How to Minimize Your Chances of Being Audited by the CRA?
As a small business owner in Canada, being audited by the Canada Revenue Agency (CRA) can be a most daunting experience. You have enough to do managing your business without undergoing a time-sucking and possibly expensive tax audit. The Canada Revenue Agency (CRA) audits companies some times on the basis of a random selection but most tax audits are caused by the content of the tax return. Certain red flags may draw the attention of CRA computers and auditors. Far from picking names out of a hat, the Canada Revenue Agency (CRA) has a sophisticated assessment system working behind the scenes.
But how can you avoid getting audited in the first place?
Follow these 5 simple tips, and you can decrease your chances of getting audited by 90%:
1. Not reporting income
It’s very basic but very important, make sure you report 100% of your income. If one year your report $200,000 in income and next year you report only $20,000, you could set off alarm bells for CRA auditors. The agency’s algorithms look for relative consistency in income.
2. Claiming high business expenses
Claiming significantly higher amounts of tax deductions and credits than previous years. Claiming your entire personal residence as a place of business. Attempting to deduct 100% of your vehicle use as a business expenses. All of these are examples of red flags that CRA auditors look for. Always limit expense claims to those that truly relate to your business and be reasonable.
Businesses need to be cautious about certain expenses such as advertising and promotion, meals and entertainment, travel, miscellaneous, and interest expenses. If not considered reasonable given the nature of the business, they will be scrutinized by the CRA. False deductions can lead to interest and penalties on your tax return.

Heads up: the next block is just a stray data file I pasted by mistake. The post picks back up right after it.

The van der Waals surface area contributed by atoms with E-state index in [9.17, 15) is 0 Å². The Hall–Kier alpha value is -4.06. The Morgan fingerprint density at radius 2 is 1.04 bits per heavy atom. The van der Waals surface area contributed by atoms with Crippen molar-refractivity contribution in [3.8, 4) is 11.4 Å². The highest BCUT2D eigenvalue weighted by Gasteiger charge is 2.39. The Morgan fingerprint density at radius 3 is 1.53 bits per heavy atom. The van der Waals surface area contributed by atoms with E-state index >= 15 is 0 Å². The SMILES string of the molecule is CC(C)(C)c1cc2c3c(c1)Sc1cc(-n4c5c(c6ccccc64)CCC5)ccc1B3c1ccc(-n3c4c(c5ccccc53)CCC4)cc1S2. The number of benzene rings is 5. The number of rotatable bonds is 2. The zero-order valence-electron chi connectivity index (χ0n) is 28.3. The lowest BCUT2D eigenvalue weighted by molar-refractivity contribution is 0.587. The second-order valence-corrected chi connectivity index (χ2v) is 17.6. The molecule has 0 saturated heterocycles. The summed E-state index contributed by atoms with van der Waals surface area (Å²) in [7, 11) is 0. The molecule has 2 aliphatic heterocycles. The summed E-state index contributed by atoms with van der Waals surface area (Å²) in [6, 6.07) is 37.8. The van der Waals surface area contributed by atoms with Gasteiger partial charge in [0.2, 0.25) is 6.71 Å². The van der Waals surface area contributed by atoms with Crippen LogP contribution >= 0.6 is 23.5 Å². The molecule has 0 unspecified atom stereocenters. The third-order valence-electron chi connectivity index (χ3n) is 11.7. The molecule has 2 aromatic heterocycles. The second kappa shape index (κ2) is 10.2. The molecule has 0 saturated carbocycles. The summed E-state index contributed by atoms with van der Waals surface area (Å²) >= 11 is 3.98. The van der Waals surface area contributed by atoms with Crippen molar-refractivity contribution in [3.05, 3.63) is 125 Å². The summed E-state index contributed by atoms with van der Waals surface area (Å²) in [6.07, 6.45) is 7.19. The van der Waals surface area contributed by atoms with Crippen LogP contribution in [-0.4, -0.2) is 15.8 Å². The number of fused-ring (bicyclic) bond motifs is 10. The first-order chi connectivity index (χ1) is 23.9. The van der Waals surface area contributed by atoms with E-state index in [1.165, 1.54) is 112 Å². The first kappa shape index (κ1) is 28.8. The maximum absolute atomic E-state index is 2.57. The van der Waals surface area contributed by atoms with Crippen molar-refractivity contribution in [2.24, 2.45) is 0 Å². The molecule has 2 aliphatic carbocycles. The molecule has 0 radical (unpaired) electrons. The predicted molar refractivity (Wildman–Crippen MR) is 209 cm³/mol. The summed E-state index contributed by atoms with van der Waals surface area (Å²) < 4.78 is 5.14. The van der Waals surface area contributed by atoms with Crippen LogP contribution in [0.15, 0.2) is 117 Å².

3. Having family members on the payroll
There is nothing wrong with having your family members on payroll of your business as long as you follow the rules. As long as the compensation paid to your family member is commensurate with the salary or wage the business would pay to anyone else to do the same job, it is considered legitimate.
4. Recurring losses
Losses are part of every business but having losses over several years in a row will trigger a red flag. If you have a rental property, it is possible that your expenses may exceed your rental income in an year when you go through extensive repairs and renovations but if losses occur for consecutive years, CRA will likely take notice.
Be ready to justify your claim with a well-documented account of your expenses.
5. Making large charitable donations
The CRA has a record of how much taxpayers at each income level usually give to a charity, so a red flag pops up when your charitable donations exceed that number. Donations involving capital property are especially likely to be reviewed.
Preparing tax returns can be a daunting task, particularly for incorporated businesses or individuals with business and rental income. Experienced and qualified accountants do this work every single day, understand tax law and know how to help to minimize the potential for a tax audit. Let professional DM Tax accountants handle all communications and filings with CRA to avoid potentially incriminating yourself or your business, or making additional errors that could result in steeper penalties, interest payments and, in a rare worst-case scenario, criminal charges.